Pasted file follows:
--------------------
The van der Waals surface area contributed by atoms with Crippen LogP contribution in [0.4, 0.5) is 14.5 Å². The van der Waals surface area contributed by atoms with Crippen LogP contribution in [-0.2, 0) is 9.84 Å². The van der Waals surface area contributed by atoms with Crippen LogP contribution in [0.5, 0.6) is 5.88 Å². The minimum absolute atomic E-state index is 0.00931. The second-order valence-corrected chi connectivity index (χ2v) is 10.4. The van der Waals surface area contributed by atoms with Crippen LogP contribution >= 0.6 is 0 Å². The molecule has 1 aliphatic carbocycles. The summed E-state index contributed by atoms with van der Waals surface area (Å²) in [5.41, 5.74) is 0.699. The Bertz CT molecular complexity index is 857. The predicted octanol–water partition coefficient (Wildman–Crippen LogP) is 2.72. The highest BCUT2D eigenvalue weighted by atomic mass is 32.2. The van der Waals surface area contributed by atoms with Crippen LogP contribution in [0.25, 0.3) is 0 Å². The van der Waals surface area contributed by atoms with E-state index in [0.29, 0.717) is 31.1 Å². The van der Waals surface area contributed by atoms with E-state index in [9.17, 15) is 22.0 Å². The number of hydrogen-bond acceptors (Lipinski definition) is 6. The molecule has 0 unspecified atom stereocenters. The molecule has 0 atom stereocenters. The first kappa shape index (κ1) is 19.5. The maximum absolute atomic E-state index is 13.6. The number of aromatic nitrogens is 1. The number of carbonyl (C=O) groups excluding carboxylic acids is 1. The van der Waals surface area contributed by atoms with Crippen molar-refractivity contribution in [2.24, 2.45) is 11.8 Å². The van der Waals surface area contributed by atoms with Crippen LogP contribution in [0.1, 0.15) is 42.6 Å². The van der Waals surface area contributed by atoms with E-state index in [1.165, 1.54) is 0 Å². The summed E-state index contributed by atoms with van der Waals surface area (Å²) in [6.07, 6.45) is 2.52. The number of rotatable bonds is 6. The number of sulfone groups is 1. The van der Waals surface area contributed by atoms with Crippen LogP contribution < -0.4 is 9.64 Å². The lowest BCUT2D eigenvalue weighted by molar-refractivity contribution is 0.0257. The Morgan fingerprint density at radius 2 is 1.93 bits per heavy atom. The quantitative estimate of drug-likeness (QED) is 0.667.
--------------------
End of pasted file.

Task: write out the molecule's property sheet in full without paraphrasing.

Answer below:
The van der Waals surface area contributed by atoms with Crippen LogP contribution in [0.4, 0.5) is 14.5 Å². The van der Waals surface area contributed by atoms with Crippen LogP contribution in [-0.2, 0) is 9.84 Å². The van der Waals surface area contributed by atoms with Crippen LogP contribution in [0.5, 0.6) is 5.88 Å². The minimum absolute atomic E-state index is 0.00931. The second-order valence-corrected chi connectivity index (χ2v) is 10.4. The van der Waals surface area contributed by atoms with Crippen LogP contribution >= 0.6 is 0 Å². The molecule has 1 aliphatic carbocycles. The summed E-state index contributed by atoms with van der Waals surface area (Å²) in [5.41, 5.74) is 0.699. The Bertz CT molecular complexity index is 857. The predicted octanol–water partition coefficient (Wildman–Crippen LogP) is 2.72. The highest BCUT2D eigenvalue weighted by atomic mass is 32.2. The van der Waals surface area contributed by atoms with Crippen LogP contribution in [0.25, 0.3) is 0 Å². The van der Waals surface area contributed by atoms with E-state index in [0.29, 0.717) is 31.1 Å². The van der Waals surface area contributed by atoms with E-state index in [9.17, 15) is 22.0 Å². The number of hydrogen-bond acceptors (Lipinski definition) is 6. The molecule has 0 unspecified atom stereocenters. The molecule has 0 atom stereocenters. The first kappa shape index (κ1) is 19.5. The maximum absolute atomic E-state index is 13.6. The number of aromatic nitrogens is 1. The number of carbonyl (C=O) groups excluding carboxylic acids is 1. The van der Waals surface area contributed by atoms with Crippen molar-refractivity contribution in [2.24, 2.45) is 11.8 Å². The van der Waals surface area contributed by atoms with Crippen LogP contribution in [0.1, 0.15) is 42.6 Å². The van der Waals surface area contributed by atoms with E-state index in [1.165, 1.54) is 0 Å². The summed E-state index contributed by atoms with van der Waals surface area (Å²) in [6.07, 6.45) is 2.52. The number of rotatable bonds is 6. The number of sulfone groups is 1. The van der Waals surface area contributed by atoms with Crippen LogP contribution < -0.4 is 9.64 Å². The lowest BCUT2D eigenvalue weighted by molar-refractivity contribution is 0.0257. The Morgan fingerprint density at radius 2 is 1.93 bits per heavy atom. The quantitative estimate of drug-likeness (QED) is 0.667.